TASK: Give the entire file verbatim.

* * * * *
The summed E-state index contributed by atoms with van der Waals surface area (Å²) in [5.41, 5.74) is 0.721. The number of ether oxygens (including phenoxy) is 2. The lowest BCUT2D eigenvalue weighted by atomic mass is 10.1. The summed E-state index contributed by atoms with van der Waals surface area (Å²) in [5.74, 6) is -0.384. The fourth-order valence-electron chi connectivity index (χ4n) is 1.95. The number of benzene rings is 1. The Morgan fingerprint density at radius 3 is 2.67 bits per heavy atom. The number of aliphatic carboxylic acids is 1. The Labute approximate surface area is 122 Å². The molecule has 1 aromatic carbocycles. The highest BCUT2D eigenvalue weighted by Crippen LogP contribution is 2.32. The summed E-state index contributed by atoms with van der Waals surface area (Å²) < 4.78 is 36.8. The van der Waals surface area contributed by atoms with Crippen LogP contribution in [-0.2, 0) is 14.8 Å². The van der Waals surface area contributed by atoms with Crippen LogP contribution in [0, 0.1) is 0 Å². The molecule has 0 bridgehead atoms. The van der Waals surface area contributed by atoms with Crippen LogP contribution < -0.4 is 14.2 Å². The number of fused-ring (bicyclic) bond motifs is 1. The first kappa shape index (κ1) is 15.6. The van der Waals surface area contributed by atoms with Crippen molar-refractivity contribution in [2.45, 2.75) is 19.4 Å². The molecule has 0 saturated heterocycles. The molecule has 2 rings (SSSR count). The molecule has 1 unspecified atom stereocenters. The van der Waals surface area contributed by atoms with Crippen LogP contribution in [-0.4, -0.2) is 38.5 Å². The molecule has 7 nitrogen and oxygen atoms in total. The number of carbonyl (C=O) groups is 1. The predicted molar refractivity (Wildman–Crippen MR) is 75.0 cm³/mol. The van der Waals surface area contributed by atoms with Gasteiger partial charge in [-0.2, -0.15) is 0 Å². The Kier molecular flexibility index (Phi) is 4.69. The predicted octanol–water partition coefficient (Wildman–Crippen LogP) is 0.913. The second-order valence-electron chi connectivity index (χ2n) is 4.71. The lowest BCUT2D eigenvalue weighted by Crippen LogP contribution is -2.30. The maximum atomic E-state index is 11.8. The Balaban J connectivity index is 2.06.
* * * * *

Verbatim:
The summed E-state index contributed by atoms with van der Waals surface area (Å²) in [5.41, 5.74) is 0.721. The number of ether oxygens (including phenoxy) is 2. The lowest BCUT2D eigenvalue weighted by atomic mass is 10.1. The summed E-state index contributed by atoms with van der Waals surface area (Å²) in [5.74, 6) is -0.384. The fourth-order valence-electron chi connectivity index (χ4n) is 1.95. The number of benzene rings is 1. The Morgan fingerprint density at radius 3 is 2.67 bits per heavy atom. The number of aliphatic carboxylic acids is 1. The Labute approximate surface area is 122 Å². The molecule has 1 aromatic carbocycles. The highest BCUT2D eigenvalue weighted by Crippen LogP contribution is 2.32. The summed E-state index contributed by atoms with van der Waals surface area (Å²) < 4.78 is 36.8. The van der Waals surface area contributed by atoms with Crippen LogP contribution in [-0.2, 0) is 14.8 Å². The van der Waals surface area contributed by atoms with Crippen LogP contribution in [0, 0.1) is 0 Å². The molecule has 0 bridgehead atoms. The van der Waals surface area contributed by atoms with Crippen LogP contribution < -0.4 is 14.2 Å². The number of fused-ring (bicyclic) bond motifs is 1. The first kappa shape index (κ1) is 15.6. The van der Waals surface area contributed by atoms with Crippen molar-refractivity contribution in [2.45, 2.75) is 19.4 Å². The molecule has 0 saturated heterocycles. The molecule has 2 rings (SSSR count). The molecule has 1 unspecified atom stereocenters. The van der Waals surface area contributed by atoms with Crippen LogP contribution in [-0.4, -0.2) is 38.5 Å². The molecule has 7 nitrogen and oxygen atoms in total. The number of carbonyl (C=O) groups is 1. The predicted molar refractivity (Wildman–Crippen MR) is 75.0 cm³/mol. The van der Waals surface area contributed by atoms with Gasteiger partial charge in [-0.2, -0.15) is 0 Å². The Kier molecular flexibility index (Phi) is 4.69. The predicted octanol–water partition coefficient (Wildman–Crippen LogP) is 0.913. The second-order valence-electron chi connectivity index (χ2n) is 4.71. The lowest BCUT2D eigenvalue weighted by Crippen LogP contribution is -2.30. The maximum atomic E-state index is 11.8. The Balaban J connectivity index is 2.06.